Boeing stands by beleaguered Dreamliner
Regulators around the world order the airliner grounded over safety concerns. Carriers are getting nervous.
"We will be taking every necessary step in the coming days to assure our customers and the traveling public of the 787's safety and to return the airplanes to service," said CEO James McNerney in a statement. "Boeing deeply regrets the impact that recent events have had on the operating schedules of our customers and the inconvenience to them and their passengers."
Boeing will need to do more than apologize. As the Associated Press notes, Poland's state-owned LOT Airlines plans to seek compensation from Chicago's Boeing for grounding its two Dreamliners and will only take delivery of the three other 787s that had been scheduled for March if the technical issues have been resolved. LOT is hardly the only airline that feels this way.
"I suspect many carriers are getting a bit nervous, particularly if they're expecting an early-production aircraft," writes Richard Aboulafia, of the Teal Group, an aviation consultancy, in an email to MSN.
The Federal Aviation Administration, which has been conducting a review of the 787, ordered the entire fleet grounded Wednesday amid worries about the safety of its advanced lithium ion batteries that have caught fire. This is a step that regulators haven't undertaken in four decades. Officials in Europe, Japan and India followed the FAA's lead.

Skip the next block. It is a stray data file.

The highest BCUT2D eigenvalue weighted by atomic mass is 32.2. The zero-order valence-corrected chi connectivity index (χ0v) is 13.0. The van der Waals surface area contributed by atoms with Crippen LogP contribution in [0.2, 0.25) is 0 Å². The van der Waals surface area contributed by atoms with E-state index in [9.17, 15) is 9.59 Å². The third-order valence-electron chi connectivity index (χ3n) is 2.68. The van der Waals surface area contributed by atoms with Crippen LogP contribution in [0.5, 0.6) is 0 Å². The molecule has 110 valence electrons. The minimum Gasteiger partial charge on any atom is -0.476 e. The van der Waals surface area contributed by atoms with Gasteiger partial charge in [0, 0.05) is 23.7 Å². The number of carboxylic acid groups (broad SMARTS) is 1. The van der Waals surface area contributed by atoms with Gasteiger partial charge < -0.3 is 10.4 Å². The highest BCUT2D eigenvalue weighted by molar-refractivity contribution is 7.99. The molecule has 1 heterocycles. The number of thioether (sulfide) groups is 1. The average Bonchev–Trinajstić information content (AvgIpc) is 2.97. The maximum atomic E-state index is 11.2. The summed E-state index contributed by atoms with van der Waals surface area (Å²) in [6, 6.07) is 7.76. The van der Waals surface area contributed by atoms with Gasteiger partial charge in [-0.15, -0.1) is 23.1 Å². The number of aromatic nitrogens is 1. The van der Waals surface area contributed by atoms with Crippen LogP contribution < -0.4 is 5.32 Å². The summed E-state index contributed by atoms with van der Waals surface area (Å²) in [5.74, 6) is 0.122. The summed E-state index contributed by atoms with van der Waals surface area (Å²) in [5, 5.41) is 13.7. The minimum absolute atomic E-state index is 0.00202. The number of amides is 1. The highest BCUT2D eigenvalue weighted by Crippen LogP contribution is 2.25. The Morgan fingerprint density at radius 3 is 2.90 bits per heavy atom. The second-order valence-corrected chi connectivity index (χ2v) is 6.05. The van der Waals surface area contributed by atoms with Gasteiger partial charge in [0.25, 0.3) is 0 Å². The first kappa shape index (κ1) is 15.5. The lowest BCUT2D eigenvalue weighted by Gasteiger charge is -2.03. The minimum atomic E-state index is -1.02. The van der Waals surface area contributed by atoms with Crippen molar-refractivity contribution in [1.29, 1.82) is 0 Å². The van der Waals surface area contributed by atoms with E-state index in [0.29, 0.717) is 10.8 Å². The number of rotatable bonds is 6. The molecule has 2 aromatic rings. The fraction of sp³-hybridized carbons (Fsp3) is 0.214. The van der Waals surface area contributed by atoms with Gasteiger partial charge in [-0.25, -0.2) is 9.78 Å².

Shares of Boeing, which have barely budged over the past year, are trading down in pre-market trading. The stakes for Boeing in the Dreamliner drama couldn't be higher.
"The company has outlined ambitious plans to double its production rate to 10 planes a month by the end of 2013," according to the New York Times. "It is also starting to build a stretch version and considering an even larger one after that."
Airlines had been keen on the 787 because Boeing had argued that the state-of-the-art aircraft could fly passengers further and cheaper because of increased fuel efficiency. Many Wall Street analysts seem to think that Boeing will be able to resolve the never-ending glitches around the 787. The average 52-week price target on the stock is $88.58, about 19% higher than where it currently trades.
Whether investors' faith in Boeing will be rewarded remains to be seen. Another question centers around CEO McNerney. Boeing boosted his 2011 pay by 34% to $18.4 million, in part because the company delivered the 787 after a delay of almost four years. It will be interesting to see if the company tries to claw back this bonus.
--Jonathan Berr does not own shares of the listed stocks. Follow him on Twitter @jdberr.
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